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Ello ello

So I was all happy when today my first ever shotgun arrived - Rode NTG-3. It also included the Rode PG2 pistol grip that I had ordered. I set out to do a bit of test recordings this evening, but shock, horror, what an unbelievable amount of handling noise! It's as bad as the handling noise I get when using my Zoom H2 with grip/tripod.

The NTG-3 is supposed to be very resistant to handling noise (so I've read), and I would think the pistol grip helps as well. Even moving a joint in one of my fingers holding the pistol grip creates big boomy mess! Simply touching the plastic handle creates a lot of handling noise.

Now, my question... am I doing something wrong, or did I simply buy the wrong product (which would be the PG2)? This pistol grib has a rubber suspension system where you simply put the microphone in, like so:

alt text

What do you people do to reduce handling noise? Am I missing something? Surely buying a more expensive system would be 'better', but this setup/pistol grip is pretty much unusable, hence I have the feeling I might be not understanding some basics here.

Thanks

edit: when I wrap a cloth around the pistol grip handle, it greatly reduces the handling noise, but surely that's not how it 'should' be?

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6 Answers 6

First thing to do is to hold the pistol grip gently. The tighter you hold the grip, the more likely it is you will transfer noise to the mic. Aiming the mic in a different direction should not be causing too many issues unless you've got an iron death-grip on the handle. If you have to move a finger, lift it away from the grip. Don't slide it.

Keep an eye out for strain relief on the cable running to the mic. If you're constantly bumping the cable, or the cable is in a strained/awkward position, you may be inducing noise that way.

Regarding your response to Andrew's post, those foam/fur pieces you're seeing mounted directly on a mic are used in lieu of a blimp/zepplin kit. The blimps are far superior as far as I'm concerned.

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@Shaun, thank you - admittedly, I am guilty of the iron grip, and that is something I will certainly have to start practicing, also like how Andrew pointed out that you need to learn to 'be still'. By the way, I know a blimp is far superior than foam - what I meant was that by having seen videos with people only using a foam shield + pistol grip and yet hearing no handling noise whilst they moved the mic up and down, I was expecting I wouldn't need a (relatively) expensive system like a blimp. –  Daan Hendriks Sep 27 '10 at 22:26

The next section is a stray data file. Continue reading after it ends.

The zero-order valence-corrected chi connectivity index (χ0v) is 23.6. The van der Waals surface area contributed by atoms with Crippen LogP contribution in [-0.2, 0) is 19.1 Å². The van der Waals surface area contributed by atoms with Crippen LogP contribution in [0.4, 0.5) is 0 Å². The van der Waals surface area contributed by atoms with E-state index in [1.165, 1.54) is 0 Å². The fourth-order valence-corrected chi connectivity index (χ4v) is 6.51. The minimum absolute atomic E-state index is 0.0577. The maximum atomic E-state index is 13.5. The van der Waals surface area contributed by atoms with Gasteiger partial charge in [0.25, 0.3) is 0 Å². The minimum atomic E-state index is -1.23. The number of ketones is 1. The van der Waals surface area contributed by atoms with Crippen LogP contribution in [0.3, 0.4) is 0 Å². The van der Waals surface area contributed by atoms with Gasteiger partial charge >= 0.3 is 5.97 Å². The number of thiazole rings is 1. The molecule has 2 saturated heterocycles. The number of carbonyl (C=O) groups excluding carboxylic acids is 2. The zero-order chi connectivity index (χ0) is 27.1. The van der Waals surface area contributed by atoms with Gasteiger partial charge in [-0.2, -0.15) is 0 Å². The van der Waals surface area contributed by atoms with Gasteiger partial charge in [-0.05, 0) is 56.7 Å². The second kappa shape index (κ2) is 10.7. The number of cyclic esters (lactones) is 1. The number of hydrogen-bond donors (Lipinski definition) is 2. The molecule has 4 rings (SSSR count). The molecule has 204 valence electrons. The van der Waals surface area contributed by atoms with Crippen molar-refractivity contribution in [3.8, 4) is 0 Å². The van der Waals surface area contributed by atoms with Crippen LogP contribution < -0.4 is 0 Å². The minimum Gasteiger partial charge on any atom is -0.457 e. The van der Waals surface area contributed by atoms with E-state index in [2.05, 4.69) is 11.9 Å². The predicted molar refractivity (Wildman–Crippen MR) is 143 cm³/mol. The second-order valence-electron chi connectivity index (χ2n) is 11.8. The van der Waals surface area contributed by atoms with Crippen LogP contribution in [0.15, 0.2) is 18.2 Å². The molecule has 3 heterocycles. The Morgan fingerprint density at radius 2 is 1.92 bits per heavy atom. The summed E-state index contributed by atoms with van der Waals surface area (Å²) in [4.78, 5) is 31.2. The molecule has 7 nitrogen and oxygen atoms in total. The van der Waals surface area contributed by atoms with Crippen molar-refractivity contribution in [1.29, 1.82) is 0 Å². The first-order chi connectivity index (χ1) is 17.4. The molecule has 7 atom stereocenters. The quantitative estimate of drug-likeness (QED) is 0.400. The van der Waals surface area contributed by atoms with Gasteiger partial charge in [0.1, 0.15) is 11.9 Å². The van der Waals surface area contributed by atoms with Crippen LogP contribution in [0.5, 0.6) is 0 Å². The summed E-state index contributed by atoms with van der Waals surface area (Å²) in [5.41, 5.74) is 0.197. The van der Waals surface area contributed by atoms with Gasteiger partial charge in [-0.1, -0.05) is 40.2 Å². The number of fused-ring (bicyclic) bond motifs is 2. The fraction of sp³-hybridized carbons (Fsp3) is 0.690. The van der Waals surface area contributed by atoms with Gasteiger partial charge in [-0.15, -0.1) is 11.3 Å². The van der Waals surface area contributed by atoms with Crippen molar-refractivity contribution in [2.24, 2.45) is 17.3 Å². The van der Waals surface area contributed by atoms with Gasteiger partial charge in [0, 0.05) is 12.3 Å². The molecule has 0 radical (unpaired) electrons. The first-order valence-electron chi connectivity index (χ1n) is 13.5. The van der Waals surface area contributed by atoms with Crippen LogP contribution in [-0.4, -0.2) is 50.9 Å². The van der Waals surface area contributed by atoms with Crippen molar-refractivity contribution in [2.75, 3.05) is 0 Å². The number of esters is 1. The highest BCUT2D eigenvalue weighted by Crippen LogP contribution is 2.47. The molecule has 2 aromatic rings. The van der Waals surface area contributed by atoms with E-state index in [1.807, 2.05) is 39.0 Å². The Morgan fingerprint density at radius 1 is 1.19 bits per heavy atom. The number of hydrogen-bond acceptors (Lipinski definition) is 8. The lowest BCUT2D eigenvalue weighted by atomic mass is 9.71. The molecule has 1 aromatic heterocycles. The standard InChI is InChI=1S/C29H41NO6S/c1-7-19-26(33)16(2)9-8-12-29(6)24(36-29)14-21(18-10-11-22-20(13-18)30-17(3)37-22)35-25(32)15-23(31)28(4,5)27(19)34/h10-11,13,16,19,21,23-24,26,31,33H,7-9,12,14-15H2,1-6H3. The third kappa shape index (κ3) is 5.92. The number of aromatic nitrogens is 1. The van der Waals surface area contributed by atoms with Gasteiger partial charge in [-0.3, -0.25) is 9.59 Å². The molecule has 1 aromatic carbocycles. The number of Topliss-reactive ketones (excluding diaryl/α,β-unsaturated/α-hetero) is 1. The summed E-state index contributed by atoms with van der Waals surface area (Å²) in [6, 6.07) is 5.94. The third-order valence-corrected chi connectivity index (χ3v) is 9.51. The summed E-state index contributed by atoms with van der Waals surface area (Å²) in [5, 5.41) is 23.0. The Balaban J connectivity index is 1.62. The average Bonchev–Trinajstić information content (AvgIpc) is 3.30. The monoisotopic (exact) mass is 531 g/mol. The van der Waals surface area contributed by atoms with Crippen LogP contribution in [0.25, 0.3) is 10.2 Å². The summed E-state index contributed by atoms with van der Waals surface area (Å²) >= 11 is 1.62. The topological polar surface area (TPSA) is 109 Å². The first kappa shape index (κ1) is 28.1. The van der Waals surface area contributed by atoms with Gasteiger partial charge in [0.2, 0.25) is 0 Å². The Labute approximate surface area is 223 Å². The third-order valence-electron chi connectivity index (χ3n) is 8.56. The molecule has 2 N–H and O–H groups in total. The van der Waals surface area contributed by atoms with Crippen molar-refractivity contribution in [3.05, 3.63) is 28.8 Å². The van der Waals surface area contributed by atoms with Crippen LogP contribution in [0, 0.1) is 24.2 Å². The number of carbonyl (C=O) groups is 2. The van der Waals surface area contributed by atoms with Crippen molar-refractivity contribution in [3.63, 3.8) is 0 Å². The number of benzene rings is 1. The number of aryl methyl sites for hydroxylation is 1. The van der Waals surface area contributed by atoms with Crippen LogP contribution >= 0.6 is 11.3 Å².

@Daan - you don't necessarily need a blimp, you can get some nice recordings with the style pistol grip you have. we have a few of them at work, and i've never really had any issues. just keep in mind that you do have a direct connection between the grip and the mic, unlike in most blimp systems. vibrations will transfer. just keep using it, you'll get the hang of it. :) –  Shaun Farley Sep 27 '10 at 22:58
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Honestly, I've learned over time to be extremely still. When I hit record, I literally don't move for 5 min a pop. I recommend yoga ;-)

Otherwise:

  • You can use a tripod and just leave the mic there, it's much more comfortable.

  • You can upgrade to something like the RODE blimp (it's affordable and good), the mic is suspended so it reduces handling noise even more.

alt text

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@Andrew, thanks for your answer. I understand that when the mic is suspended, it would reduce handling noise even more. But the situation is that currently, it doesn't seem to be reduced at all - like I said, simply 'accidentally' moving a joint in a finger creates a boom. I've seen videos where people hold a shotgun w/pistol grip and foam over the mic (so I don't think the mic can be suspended then) and they move the mic in the direction of the source. No handling noise to be heard in those videos/recordings. Could be edited, but... It just currently seems extremely sensitive. –  Daan Hendriks Sep 27 '10 at 21:45
    
Completely still? Like your fingers don't even twitch? That's my biggest problem, small joint/muscle sounds. –  Miles B. Sep 30 '10 at 13:48